One of the most famous brands of diapers has already introduced diapers "no fluff" (as they are even thinner) reaching an interesting milestone for the 100% synthetic product.

How to use it
The product is disposable and, therefore, you waste it (completely) after use. Modern products are very thin and have absorption capacity far beyond average needs. For the wide use of synthetic materials they hold the skin very dry even when the child has filled up diaper. But are we sure this is really an advantage?

In the early 80's, before the tremendous run-up to who was the 'driest”, and therefore the increase to the maximum possible absorbing diaper capacity, you used on average 7/8 products per day. Today the average is barely 4 diapers per day.

It could seem a good improvement  because less diapers you use the more you save. The reality is quite different. The average age of abandonment of the diaper is risen. While in the past children in the first 18 months learned to manage their needs, nowadays they get even at 24/36 months or more before stopping diapers use.

You do not make children feel the wetness and they do not respond and do not learn.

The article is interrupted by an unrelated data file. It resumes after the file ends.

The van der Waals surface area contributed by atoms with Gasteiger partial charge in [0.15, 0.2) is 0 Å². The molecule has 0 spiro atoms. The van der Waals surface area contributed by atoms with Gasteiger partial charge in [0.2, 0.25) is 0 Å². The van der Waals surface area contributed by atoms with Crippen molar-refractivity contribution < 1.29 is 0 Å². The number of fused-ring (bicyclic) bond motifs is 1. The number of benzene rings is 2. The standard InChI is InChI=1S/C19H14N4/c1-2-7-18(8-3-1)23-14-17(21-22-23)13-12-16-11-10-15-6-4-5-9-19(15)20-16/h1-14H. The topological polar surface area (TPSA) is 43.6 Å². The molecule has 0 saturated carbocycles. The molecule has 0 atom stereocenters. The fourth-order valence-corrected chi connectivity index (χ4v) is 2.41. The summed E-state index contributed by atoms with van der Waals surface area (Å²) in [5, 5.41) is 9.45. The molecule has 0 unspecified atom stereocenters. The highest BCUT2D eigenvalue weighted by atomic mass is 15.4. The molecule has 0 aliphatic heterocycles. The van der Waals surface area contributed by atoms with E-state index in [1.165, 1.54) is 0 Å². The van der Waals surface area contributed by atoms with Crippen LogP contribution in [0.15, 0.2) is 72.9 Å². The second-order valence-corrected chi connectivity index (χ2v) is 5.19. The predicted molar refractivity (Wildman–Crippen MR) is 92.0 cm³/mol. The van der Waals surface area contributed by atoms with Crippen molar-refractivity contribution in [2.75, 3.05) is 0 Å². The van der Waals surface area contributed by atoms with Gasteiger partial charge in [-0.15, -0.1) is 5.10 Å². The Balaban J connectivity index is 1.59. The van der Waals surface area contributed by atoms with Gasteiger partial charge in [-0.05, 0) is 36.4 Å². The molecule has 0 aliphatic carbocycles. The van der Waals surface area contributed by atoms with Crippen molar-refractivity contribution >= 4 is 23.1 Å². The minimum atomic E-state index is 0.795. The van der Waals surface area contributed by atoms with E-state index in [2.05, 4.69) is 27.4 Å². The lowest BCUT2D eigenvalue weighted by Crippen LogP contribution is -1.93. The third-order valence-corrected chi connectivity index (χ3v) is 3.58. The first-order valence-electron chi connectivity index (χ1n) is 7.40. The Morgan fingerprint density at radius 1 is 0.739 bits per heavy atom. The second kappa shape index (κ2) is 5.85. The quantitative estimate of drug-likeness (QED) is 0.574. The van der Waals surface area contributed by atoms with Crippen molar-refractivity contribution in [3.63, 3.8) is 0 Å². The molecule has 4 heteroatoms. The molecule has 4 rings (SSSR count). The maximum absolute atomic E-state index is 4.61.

How to waste it

After use, the product is rolled up and thrown in the rubbish (dry). The diaper product, especially when wrapped with the waterproof part outside is basically difficult to manage in a landfill or composting plant because naturally it takes more than 500 years to disintegrate.

In Italy, where separate collection is carried out, the used diapers consitute the largest part of rubbish. This is because the diaper is not suitable, in the form it has today, to follow the “wet” waste". Plastics and adhesives would pollute the compost, even if in some cities you can waste them in the damp , and for this reason must be separated before the composting process.

So where do diapers go?

It seems that the only way is the incinerator with all the environmental issues that this entails.


Diaper was born "washable". Cotton patches have always been used for children and usually triangular or rectangular folded properly. The tips of the triangle are joined at the front of the child with the safety pins. Inside the triangle are placed fabric rectangles, depending on the absorbency required and the size of the bundle that you are willing to accept.

Today's cloth diapers are an evolution of this concept to make more simple changing the child and management of the diaper. Instead of using a triangle of cloth, you use a diaper  in the shape and size as we know it today, but consisting only of fabric reusable instead of disposable. There is no need to be an expert in forming and using diaper pins.